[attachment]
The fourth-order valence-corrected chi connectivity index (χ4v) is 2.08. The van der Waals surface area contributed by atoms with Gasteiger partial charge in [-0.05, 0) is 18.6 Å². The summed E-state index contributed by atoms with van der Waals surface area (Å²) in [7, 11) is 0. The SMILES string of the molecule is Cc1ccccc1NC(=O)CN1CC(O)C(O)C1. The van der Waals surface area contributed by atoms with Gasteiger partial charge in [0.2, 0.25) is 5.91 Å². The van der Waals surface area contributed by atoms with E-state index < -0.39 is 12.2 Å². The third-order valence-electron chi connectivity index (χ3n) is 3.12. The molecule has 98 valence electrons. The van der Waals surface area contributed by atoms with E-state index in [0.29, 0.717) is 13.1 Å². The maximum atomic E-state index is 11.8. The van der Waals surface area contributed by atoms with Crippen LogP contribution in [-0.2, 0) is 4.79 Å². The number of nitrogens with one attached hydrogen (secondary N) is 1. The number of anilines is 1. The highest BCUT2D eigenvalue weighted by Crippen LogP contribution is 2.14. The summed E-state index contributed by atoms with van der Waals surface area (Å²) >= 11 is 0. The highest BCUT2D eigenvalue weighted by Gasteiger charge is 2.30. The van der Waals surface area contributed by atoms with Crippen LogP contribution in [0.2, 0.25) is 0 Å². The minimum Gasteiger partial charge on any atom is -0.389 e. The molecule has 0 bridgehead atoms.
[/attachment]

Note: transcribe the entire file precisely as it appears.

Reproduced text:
The fourth-order valence-corrected chi connectivity index (χ4v) is 2.08. The van der Waals surface area contributed by atoms with Gasteiger partial charge in [-0.05, 0) is 18.6 Å². The summed E-state index contributed by atoms with van der Waals surface area (Å²) in [7, 11) is 0. The SMILES string of the molecule is Cc1ccccc1NC(=O)CN1CC(O)C(O)C1. The van der Waals surface area contributed by atoms with Gasteiger partial charge in [0.2, 0.25) is 5.91 Å². The van der Waals surface area contributed by atoms with E-state index < -0.39 is 12.2 Å². The third-order valence-electron chi connectivity index (χ3n) is 3.12. The molecule has 98 valence electrons. The van der Waals surface area contributed by atoms with E-state index in [0.29, 0.717) is 13.1 Å². The maximum atomic E-state index is 11.8. The van der Waals surface area contributed by atoms with Crippen LogP contribution in [-0.2, 0) is 4.79 Å². The number of nitrogens with one attached hydrogen (secondary N) is 1. The number of anilines is 1. The highest BCUT2D eigenvalue weighted by Crippen LogP contribution is 2.14. The summed E-state index contributed by atoms with van der Waals surface area (Å²) >= 11 is 0. The highest BCUT2D eigenvalue weighted by Gasteiger charge is 2.30. The van der Waals surface area contributed by atoms with Crippen LogP contribution in [0.2, 0.25) is 0 Å². The minimum Gasteiger partial charge on any atom is -0.389 e. The molecule has 0 bridgehead atoms.